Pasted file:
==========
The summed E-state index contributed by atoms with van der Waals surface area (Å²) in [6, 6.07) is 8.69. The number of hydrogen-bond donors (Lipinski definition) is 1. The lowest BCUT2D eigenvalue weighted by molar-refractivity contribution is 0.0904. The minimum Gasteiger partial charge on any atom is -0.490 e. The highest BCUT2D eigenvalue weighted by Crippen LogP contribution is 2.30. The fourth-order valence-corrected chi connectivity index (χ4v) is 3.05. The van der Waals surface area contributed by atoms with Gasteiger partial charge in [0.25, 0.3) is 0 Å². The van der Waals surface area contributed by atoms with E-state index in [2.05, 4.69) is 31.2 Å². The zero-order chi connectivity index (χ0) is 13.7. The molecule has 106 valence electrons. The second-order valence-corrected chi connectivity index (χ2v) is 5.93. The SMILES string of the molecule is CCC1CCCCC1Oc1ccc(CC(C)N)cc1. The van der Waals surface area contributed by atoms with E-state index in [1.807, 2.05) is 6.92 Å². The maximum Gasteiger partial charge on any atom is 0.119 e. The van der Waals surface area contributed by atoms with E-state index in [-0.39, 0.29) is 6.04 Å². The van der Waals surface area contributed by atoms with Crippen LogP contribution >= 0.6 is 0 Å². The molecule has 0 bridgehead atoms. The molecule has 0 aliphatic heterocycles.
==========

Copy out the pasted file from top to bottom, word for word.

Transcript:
The summed E-state index contributed by atoms with van der Waals surface area (Å²) in [6, 6.07) is 8.69. The number of hydrogen-bond donors (Lipinski definition) is 1. The lowest BCUT2D eigenvalue weighted by molar-refractivity contribution is 0.0904. The minimum Gasteiger partial charge on any atom is -0.490 e. The highest BCUT2D eigenvalue weighted by Crippen LogP contribution is 2.30. The fourth-order valence-corrected chi connectivity index (χ4v) is 3.05. The van der Waals surface area contributed by atoms with Gasteiger partial charge in [0.25, 0.3) is 0 Å². The van der Waals surface area contributed by atoms with E-state index in [2.05, 4.69) is 31.2 Å². The zero-order chi connectivity index (χ0) is 13.7. The molecule has 106 valence electrons. The second-order valence-corrected chi connectivity index (χ2v) is 5.93. The SMILES string of the molecule is CCC1CCCCC1Oc1ccc(CC(C)N)cc1. The van der Waals surface area contributed by atoms with E-state index in [1.807, 2.05) is 6.92 Å². The maximum Gasteiger partial charge on any atom is 0.119 e. The van der Waals surface area contributed by atoms with E-state index in [-0.39, 0.29) is 6.04 Å². The van der Waals surface area contributed by atoms with Crippen LogP contribution >= 0.6 is 0 Å². The molecule has 0 bridgehead atoms. The molecule has 0 aliphatic heterocycles.